In summary of those statistics, we can’t get robbed if we are essentially keeping all of our income. So let’s stop perpetrating this robbery myth.  That’s just a smoke-screen to cover up the fact that many of us feel bad for not giving a cheerful amount.

Why can’t we give a cheerful amount? Mostly because we don’t read our Bibles very often.  Even a brief analysis of scripture would show us that financial matters are spelled out pretty bluntly.  If we adhere to scripture, we will financially be better off.

Pastors know this.  They read their Bibles daily like it is recommended.  Supernaturally and practically, pastors gain wealth even if they have horrible salaries because they live below their means and then some.  And in doing so, they can financially help all of the haters who think pastors are their enemies.

Follow me on Twitter @Ben_Baxter

Moving to ATL Won’t Solve All Life’s Problems

A good friend of mine, Robert, tipped me to a great tweet from this weekend that really spoke to me. From @akidnamedspiffy it reads “Why do black people think moving to Atlanta will solve all their problems?”

Can we get an “amen” up in the house tonight?! I’ve never understood the obsession with Atlanta.  The only reason Atlanta is of any worth is because millennials and X-geners, like myself, have obsessed about the city and the overgrown suburbs for nearly 20 years.  Life imitated hype.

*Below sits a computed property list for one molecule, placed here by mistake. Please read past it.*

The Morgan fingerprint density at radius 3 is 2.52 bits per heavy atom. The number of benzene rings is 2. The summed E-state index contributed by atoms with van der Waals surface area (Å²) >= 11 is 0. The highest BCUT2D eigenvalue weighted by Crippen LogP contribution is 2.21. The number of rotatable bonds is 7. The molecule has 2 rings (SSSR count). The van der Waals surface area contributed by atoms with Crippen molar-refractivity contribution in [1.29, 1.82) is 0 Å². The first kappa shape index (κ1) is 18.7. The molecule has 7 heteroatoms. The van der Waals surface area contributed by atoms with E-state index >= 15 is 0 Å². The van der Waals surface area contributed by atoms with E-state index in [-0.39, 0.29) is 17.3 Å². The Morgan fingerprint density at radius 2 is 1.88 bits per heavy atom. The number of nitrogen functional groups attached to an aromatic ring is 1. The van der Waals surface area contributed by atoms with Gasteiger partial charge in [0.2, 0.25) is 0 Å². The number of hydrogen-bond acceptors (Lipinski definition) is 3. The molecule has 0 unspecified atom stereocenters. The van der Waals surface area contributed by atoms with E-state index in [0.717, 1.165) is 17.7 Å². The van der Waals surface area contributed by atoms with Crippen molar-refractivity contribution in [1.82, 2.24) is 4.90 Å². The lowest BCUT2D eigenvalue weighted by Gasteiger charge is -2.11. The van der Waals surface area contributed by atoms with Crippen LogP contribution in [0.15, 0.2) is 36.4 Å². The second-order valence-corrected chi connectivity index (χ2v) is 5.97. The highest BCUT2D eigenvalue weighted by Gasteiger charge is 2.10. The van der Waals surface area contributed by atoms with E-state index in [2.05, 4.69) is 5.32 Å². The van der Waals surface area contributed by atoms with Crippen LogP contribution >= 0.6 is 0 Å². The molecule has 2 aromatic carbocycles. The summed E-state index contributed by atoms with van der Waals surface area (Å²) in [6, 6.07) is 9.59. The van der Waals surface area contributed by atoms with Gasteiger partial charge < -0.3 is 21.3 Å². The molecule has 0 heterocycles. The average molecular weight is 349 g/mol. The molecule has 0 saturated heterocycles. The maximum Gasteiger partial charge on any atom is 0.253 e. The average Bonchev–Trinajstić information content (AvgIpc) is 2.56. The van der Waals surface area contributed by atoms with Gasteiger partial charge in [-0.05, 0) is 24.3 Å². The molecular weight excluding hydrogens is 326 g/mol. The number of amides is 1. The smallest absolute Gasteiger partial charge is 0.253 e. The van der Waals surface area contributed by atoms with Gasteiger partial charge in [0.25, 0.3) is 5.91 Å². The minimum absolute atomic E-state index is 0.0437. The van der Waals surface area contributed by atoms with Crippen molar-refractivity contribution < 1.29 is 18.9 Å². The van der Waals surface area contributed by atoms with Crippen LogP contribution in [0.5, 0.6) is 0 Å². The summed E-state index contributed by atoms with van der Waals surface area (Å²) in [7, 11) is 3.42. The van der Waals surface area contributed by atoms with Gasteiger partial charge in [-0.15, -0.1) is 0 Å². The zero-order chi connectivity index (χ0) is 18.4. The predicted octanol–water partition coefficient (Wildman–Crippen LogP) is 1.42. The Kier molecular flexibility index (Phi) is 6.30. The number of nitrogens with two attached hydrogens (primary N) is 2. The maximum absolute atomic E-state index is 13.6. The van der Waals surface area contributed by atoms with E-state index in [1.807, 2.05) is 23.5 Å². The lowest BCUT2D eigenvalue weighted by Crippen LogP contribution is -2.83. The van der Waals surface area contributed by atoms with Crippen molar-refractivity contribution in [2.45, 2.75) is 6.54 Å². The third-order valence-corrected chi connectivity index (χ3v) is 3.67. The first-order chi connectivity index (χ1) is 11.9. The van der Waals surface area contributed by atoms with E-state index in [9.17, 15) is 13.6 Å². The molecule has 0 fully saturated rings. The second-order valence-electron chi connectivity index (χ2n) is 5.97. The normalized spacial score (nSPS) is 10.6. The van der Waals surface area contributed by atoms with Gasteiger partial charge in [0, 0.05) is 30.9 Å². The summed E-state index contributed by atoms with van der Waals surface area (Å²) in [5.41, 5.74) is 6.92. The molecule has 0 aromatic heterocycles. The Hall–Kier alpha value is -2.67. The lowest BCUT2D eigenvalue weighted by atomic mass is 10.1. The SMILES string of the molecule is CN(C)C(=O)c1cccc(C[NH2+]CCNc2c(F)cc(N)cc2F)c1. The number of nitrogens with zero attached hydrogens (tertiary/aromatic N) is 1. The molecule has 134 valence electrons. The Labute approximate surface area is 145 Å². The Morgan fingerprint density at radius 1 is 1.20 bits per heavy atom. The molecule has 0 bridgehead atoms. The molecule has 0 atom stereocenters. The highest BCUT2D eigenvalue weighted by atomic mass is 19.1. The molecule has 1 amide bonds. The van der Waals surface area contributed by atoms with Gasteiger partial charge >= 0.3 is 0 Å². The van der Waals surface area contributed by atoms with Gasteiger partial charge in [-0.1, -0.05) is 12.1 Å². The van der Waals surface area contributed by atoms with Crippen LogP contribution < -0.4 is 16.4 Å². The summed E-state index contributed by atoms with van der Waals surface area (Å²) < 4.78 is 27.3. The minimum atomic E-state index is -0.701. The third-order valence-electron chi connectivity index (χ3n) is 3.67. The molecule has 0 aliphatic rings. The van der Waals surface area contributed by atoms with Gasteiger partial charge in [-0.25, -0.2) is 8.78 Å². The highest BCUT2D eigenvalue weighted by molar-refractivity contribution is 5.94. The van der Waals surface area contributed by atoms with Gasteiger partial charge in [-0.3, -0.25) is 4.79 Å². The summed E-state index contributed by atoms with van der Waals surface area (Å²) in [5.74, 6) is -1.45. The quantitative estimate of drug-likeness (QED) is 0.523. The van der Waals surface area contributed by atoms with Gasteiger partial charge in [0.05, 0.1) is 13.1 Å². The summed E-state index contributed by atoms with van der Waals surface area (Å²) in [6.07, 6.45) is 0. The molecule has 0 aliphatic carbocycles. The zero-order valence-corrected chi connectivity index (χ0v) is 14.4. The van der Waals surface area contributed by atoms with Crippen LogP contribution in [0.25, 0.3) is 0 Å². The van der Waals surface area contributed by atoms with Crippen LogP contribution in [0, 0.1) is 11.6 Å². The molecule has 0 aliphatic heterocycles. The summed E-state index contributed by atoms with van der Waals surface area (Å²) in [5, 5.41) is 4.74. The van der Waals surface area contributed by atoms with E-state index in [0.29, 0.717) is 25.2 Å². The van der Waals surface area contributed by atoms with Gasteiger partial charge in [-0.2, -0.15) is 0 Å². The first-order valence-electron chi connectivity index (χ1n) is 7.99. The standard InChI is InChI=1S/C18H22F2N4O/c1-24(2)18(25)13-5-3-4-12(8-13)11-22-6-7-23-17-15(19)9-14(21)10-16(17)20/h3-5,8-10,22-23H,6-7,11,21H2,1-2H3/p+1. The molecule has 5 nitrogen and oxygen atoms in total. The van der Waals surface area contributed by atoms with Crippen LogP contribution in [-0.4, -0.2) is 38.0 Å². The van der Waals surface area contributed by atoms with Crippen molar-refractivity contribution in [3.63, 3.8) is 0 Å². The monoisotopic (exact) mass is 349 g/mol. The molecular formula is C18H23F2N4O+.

Don’t get me wrong.  I don’t hate Atlanta.  I just think we should be realistic with ourselves and understand that cities like Birmingham, Augusta, Memphis, etc could be world-class if all of our best talented young people didn’t lustfully flock towards Atlanta.

What do you think?  Am I being too cruel?

Stay Away from ATL


Really, What IS the Bible?

Without doubt, there is a great deal of disagreement over what the Bible actually is. And I suppose, beyond a collection of 66 documents written a good long time ago, we can’t really know the answer with any kind of absolute certainty. But it’s important to understand what the Bible is to those who believe in it.

Well, that’s great, but what does it mean to “believe in the Bible”? I’d say it boils down to believing that what the Bible says is true. Now, a lot of the Bible’s more vehement opponents scoff at the ideathey see apparent contradictions between different parts of the Bible, so they stop right there and claim to Holy Biblehave won. They think they’ve disproven what Christians believe, but all they’ve really done is shown that they don’t understand what Christians believe.

To believe in the Bible (as Christians are frequently known for doing) is to believe that it is objectively and universally True, that it is the holy, inspired, and inerrant word of the God who created literally everything. To believe that the Bible is True in this way is to believe that it is unique (i.e. no other text contains such Truth), complete (i.e. it’s not still being written), sufficient (i.e. it hasn’t left out anything we need), authoritative, (i.e. it is the final and ultimate authority for Truth), and consistent in all its parts. Dozens of treatises could be written (and probably have been written) on any one of these points, but I’d like to focus for now on its sufficiency and its consistency.